In replying to the postings, you are to critically evaluate all of the following for at least two main postings


In replying to the postings, you are to critically evaluate all of the following for at least two main postings:

  1. Are the explanations of the roles of each of the five components listed above clear, complete and accurate?  If not, explain.
  2. Is there a clear relationship between each of the five components described and the hospital billing system?
  3. Provide at least one addition to one of the component descriptions (identify another person, organizational component, process, data element, or aspect of technology)

The hospital billing system is a complex tool utilized to provide accurate accounts of patient services.  The fundamentals of which address the people using the system, components, processes, data/information and technology.  When properly used the billing system is an effective tool for the procurement of financial obligations for services rendered, but when accessed in the wrong way it has the ability to hurt the hospital, patients, employees or all of the above.

  1. People:  Any person in contact with a patient is potentially one who uses the billing system and subsequently any person in contact with patients, whether direct or indirect, are responsible for billing.  Doctors, nurses, pharmacists and secretaries are responsible for ensuring that charges are properly submitted for billing, while indirect patient services such as EVS and food service costs are built into the cost of hospitalization.  Everyone involved in the usage of the billing system, as well as the patients, are affected by the system.  Missed charges related to patient care can cause a financial deficit and negatively impact the staff in ways such as missed raises and poor working conditions.  Extra and wrong charges can cost the patient extra money as well.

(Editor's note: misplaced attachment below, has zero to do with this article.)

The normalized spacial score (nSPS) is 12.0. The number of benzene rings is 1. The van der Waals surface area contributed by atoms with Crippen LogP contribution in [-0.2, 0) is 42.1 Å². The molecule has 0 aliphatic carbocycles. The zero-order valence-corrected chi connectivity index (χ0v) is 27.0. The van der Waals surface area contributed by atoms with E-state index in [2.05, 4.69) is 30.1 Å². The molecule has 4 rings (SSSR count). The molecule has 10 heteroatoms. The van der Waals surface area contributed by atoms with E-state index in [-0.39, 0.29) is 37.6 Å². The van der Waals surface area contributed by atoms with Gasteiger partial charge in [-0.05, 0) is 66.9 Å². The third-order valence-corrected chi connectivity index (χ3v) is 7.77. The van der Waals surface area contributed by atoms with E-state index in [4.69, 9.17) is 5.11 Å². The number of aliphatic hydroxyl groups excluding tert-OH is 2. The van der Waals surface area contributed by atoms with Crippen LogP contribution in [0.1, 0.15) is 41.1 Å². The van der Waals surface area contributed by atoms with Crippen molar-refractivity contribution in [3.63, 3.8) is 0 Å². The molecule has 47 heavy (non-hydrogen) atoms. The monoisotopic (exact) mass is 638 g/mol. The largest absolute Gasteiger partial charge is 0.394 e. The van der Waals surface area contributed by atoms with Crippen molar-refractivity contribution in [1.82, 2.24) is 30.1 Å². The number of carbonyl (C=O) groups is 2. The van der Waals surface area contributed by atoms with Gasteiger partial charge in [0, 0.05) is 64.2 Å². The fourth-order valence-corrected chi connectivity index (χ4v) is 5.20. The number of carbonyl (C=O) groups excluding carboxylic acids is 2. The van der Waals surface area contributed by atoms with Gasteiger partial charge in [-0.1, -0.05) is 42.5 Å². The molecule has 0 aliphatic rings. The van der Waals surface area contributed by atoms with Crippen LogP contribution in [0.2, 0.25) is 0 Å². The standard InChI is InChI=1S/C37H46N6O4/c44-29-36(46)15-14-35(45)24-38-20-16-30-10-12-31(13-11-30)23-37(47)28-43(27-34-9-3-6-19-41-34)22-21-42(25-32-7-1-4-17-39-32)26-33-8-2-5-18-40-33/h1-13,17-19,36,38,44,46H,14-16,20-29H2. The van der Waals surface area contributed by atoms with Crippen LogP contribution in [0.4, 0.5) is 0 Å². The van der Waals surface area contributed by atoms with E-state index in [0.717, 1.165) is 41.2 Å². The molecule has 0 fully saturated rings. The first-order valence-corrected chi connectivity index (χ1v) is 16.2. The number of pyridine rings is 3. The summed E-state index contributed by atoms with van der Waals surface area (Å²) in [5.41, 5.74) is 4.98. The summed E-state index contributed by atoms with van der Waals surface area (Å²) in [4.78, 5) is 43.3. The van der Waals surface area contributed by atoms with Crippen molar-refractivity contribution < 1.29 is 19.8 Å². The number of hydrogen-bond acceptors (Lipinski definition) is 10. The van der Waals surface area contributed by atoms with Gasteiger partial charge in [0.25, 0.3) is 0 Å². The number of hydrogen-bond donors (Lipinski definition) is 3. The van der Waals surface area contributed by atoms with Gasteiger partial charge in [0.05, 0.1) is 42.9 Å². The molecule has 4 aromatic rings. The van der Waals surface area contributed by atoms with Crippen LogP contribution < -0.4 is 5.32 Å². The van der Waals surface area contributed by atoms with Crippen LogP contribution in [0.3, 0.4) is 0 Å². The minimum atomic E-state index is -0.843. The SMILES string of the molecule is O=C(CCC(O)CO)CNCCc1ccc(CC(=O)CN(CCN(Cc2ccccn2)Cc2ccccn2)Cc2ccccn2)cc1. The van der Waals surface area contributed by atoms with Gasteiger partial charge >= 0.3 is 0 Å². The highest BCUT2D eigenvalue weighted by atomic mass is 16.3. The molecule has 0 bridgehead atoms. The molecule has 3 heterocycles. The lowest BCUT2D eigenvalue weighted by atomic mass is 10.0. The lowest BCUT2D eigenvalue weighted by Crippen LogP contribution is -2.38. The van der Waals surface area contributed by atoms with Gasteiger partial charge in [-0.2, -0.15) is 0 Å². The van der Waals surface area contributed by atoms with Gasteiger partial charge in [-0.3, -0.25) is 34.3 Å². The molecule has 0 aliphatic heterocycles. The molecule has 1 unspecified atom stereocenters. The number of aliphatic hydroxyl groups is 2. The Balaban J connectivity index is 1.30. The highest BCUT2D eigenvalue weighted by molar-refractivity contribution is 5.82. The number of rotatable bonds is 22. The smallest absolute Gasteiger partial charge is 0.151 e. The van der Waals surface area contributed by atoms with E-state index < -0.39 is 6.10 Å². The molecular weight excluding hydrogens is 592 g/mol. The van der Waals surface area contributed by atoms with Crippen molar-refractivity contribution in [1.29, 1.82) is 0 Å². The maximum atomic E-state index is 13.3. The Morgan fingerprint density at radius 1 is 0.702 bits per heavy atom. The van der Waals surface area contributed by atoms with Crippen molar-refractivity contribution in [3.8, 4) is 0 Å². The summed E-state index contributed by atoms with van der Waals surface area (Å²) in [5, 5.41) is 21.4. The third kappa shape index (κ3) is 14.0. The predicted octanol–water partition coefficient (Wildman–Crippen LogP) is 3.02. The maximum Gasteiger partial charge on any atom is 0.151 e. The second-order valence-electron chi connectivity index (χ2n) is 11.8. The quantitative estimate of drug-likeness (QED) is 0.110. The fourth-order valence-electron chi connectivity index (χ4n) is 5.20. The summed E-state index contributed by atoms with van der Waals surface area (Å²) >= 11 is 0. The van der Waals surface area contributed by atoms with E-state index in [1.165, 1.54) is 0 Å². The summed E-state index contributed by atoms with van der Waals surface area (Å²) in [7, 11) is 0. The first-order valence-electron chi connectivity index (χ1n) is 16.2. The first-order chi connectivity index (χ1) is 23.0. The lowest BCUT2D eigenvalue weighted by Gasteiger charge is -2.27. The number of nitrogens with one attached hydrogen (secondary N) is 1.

2. Organizational Components:  All departments use the billing system in a hospital.  Central Electronic Health Records can be accessed across the hospital ensuring that charges are properly entered and ultimately submitted to the insurance companies for reimbursement.  For example when a patient leaves a unit for a procedure or test, technicians can access the EHR to enter charges, which all members of the health team can access.  This spreads the accountability across all members of the health care team.
  3. Processes:  Data entry is the primary process in which all users of the billing system are engaged.  Without the entry of data into the hospitals EHR, charges cannot be determined and therefore revenue for the hospital can be lost. 
  4. Data/Information:  Many data elements are important in the billing system but the top 5 are: Patient identification, patient demographic information(billing address, contact info), insurance information, dates of service/services rendered and service providers identification.  Without these key elements there is a potential for missed revenue and lack of payment.
  5. Technology:  Technology is now the backbone of medical billing.  With the addition of the EHR in the 1960s, data entry became streamlined and more easily accessible than the previous paper filing and faxing of records. It is expected that the EHR and billing system be secure and the utilization of an EHR does not come without its risks. Security breeches, although rare in this day and age, can occur in a hospital putting the patients at risk of identity theft.  It is also expected that technology operates seamlessly and without interruption.  Temporary interruptions in technology are expected on occasion for upgrades but as a whole, healthcare professionals expect the technology to operate and rely on this technology to properly perform their jobs.


Are Hospital Billing Practices Unethical? Chargemaster Still Used To Boost Revenue. (2017). Medical Ethics Advisor, 33(6), 1–3. Retrieved from

High Cost of Billing and Collections: EHRs not helping. (2018). Health Care Collector: The Monthly Newsletter for Health Care Collectors31(11), 1–11. Retrieved from

Erna Permanasari Adhistya, Fauziati Silmi, & Kartika Candri Argi. (2018). Development of a Web-Based Convergent Hospital Billing System. MATEC Web of Conferences, 02001.

Pryor, C. (2005). The Hospital Billing and Collections Flap: It’s Not OverYet. Journal of Health Care Compliance, 7(3), 25–30. Retrieved from

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